Think of all the giants of pop music: Keith Richards, Bob Dylan, Bono, Chris Martin, Robert Plant, and Jack White. And then think how none of them would dare compare themselves to the beyond-legendary Paul McCartney, who plays B.C. Place tonight (July 6).
CHEESE PLEASE Paul McCartney is one of the world’s most famous vegetarians—going so far at times as to suggest that he and his late wife Linda invented the idea of a plant-based diet back in the '70s. But as much as he’ll argue that meat is murder, there’s no way he’s getting onboard the dairy-is-death train. Cheese has always been, and remains, one of his favourite things. “I like a lot of them,” he confessed in a 2014 Twitter chat called #askPaul. “How about cheddar, goats, feta and de Boursin.”
BASS BEGINNINGS Let’s face it—there are cooler-looking basses than the Höfner 500/1 violin model McCartney has been using since Ed Sullivan was the coolest man on television. The Arctic-white Fender Precision wielded by Sid Vicious comes to mind, as does Lemmy Kilmister’s Rickenbacker 4001. But what’s indisputably awesome is the way that McCartney has basically used the same instrument since “I Wanna Hold Your Hand”. He bought his first Höfner in Hamburg for $45 out of necessity; original bassist Stu Sutcliffe quit the Beatles, which led to McCartney moving from piano to four-string. “Eventually, I found a little shop in the center of town,” he told Bass Player magazine in 1995, “and I saw this violin-shaped bass guitar in the window."
TEEN TRAUMA If one thing bonded Lennon and McCartney above all others, it was the loss of their respective mothers while both in their teens. While the two would for the most part downplay the trauma, McCartney has acknowledged in the book The Beatles Anthology that they occasionally cried together. In hindsight though, McCartney has recognized his mother’s passing from cancer when he was 14 as life-altering, and not in a good way.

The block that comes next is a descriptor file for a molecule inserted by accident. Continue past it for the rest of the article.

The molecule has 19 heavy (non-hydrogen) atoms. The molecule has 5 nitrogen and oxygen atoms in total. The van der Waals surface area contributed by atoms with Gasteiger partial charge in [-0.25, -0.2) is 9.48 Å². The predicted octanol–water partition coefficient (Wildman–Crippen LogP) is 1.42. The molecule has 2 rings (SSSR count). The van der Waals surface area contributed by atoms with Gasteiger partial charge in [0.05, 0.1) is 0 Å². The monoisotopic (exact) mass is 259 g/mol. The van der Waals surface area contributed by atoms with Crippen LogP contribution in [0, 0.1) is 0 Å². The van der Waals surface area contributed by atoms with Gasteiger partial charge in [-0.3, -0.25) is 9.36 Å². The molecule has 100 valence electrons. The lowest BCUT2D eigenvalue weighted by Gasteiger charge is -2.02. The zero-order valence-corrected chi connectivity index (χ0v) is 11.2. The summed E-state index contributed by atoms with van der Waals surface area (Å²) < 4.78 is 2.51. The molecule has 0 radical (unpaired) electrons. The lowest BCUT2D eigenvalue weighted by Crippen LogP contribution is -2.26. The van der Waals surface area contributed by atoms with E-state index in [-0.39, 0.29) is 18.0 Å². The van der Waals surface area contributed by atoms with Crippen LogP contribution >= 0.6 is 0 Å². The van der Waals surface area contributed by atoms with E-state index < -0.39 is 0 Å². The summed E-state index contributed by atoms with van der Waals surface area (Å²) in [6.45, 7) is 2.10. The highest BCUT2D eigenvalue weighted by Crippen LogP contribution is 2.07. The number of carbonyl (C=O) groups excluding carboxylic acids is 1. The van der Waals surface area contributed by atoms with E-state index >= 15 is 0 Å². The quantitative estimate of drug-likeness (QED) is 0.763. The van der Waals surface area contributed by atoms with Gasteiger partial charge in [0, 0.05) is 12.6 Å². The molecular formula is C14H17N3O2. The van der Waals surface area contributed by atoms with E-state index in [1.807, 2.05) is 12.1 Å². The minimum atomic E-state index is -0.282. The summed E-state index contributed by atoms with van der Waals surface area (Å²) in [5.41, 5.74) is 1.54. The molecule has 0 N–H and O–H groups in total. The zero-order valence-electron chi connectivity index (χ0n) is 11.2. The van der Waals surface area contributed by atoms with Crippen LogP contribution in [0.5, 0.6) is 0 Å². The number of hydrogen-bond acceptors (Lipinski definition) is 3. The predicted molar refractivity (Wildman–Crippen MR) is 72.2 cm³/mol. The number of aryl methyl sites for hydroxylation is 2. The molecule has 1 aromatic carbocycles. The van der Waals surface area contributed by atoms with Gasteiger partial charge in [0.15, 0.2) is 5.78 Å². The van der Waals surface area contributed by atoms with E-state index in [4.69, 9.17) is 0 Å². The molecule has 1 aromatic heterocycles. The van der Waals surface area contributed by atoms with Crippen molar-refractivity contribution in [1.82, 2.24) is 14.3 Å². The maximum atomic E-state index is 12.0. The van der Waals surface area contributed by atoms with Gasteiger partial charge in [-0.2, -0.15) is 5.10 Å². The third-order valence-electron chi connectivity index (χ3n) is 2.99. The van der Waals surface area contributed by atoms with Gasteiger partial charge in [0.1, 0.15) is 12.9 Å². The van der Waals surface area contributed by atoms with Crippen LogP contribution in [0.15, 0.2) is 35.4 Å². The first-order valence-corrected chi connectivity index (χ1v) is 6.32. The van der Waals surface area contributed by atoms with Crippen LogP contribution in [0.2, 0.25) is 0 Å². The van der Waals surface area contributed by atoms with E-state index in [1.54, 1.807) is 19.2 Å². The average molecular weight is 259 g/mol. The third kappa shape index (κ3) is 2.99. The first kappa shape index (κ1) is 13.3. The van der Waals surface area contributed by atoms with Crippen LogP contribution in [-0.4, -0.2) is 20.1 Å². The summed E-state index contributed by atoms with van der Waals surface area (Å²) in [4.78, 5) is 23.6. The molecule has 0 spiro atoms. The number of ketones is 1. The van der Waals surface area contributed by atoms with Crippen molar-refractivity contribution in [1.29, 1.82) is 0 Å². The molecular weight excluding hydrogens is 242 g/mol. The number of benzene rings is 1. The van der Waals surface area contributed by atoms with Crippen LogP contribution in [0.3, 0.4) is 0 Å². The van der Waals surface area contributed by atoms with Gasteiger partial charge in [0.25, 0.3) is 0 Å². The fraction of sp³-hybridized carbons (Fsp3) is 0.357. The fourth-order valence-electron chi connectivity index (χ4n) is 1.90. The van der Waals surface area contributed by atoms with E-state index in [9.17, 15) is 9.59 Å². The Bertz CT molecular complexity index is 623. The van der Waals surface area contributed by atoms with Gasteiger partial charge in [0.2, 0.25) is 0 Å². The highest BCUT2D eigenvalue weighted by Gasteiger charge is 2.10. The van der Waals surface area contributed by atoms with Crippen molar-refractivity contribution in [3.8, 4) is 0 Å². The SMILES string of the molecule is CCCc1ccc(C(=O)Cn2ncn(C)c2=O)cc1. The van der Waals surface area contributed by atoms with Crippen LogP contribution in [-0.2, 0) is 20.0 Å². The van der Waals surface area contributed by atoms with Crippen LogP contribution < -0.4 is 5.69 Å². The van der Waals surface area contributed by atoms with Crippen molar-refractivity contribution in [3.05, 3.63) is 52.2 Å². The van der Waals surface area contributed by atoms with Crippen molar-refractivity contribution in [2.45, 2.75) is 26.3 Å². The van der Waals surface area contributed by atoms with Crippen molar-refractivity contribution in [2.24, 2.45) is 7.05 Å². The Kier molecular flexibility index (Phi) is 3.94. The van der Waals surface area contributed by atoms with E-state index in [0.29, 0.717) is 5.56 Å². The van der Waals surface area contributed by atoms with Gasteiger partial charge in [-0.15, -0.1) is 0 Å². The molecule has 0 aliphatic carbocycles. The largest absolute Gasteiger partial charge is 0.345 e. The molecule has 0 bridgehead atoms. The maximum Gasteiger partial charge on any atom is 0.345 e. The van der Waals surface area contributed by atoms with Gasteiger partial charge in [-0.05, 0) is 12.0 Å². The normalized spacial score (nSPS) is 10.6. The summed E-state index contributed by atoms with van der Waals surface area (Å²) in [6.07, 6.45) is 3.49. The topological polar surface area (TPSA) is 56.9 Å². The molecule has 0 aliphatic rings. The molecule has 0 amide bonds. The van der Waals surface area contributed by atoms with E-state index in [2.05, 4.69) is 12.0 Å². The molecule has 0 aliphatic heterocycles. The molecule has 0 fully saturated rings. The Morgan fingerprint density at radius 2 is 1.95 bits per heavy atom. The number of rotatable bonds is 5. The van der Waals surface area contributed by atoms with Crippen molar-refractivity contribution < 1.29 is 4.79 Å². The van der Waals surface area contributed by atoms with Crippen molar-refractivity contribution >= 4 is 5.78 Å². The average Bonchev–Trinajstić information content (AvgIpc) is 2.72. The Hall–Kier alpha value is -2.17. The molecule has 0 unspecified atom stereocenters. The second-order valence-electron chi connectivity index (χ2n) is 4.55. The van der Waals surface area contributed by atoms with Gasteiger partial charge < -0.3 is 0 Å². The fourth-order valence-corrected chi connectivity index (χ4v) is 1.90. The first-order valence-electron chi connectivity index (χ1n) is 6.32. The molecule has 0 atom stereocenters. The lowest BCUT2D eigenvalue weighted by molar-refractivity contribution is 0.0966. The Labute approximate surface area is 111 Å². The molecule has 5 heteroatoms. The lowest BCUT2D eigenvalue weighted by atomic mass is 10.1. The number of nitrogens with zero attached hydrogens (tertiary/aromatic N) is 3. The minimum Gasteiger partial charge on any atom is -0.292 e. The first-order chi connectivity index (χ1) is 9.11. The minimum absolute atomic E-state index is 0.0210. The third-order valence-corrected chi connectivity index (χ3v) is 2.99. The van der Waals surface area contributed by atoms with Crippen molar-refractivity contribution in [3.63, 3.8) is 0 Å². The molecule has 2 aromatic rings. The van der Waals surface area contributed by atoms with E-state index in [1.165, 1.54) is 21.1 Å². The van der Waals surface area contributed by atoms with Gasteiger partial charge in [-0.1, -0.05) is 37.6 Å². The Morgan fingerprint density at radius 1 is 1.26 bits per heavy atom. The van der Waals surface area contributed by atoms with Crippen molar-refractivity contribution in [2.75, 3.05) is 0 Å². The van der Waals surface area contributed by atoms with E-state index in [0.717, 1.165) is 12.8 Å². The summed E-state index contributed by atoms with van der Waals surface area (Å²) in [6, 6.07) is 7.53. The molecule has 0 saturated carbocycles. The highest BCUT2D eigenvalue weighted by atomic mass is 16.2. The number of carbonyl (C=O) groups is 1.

“My mother's death broke my dad up,” he’s quoted as saying in Anthology. “That was the worst thing for me, hearing my dad cry. I'd never heard him cry before. It was a terrible blow to the family. You grow up real quick, because you never expect to hear your parents crying. You expect to see women crying, or kids in the playground, or even yourself crying—and you can explain all that. But when it's your dad, then you know something's really wrong and it shakes your faith in everything. But I was determined not to let it affect me. I carried on. I learnt to put a shell around me at that age. There was none of this sitting at home crying—that would be recommended now, but not then.”
IT WAS A DRAG If there’s one moment McCartney would probably love a redo on, it was when he was tracked down by reporters right after the assassination of John Lennon in New York City. When asked for a comment on his often-estranged former best friend and writing partner, he offered a seemingly nonchalant “It’s a drag, innit.” In the years that followed, McCartney has gone on record as saying he was devastated but wasn’t about to cheapen his friendship with Lennon with a glorified sound bite. “It was that evening I just went home and wept and let it all out then,” he recalled years later. “And that was really all I had to say.”
TOP OF HIS POPS One might imagine that asking McCartney to name the best song he's ever written is like asking him to pick a favourite child. It turns out, though, that he’s not one to take the fifth. And, believe it or not, the song that makes him proudest isn’t “Let It Be”, “Eleanor Rigby”, or even the mighty “Hey Jude”. “Well, it’s difficult to choose the favorite,” McCartney told American broadcaster Scott Muni in 1984. “It [‘Here, There and Everywhere’] is one of my favorites. You look at your songs and kinda look to see which of the ones you think are maybe the best constructed and stuff. I think ‘Yesterday’—if it wasn’t so successful—might be my favorite.”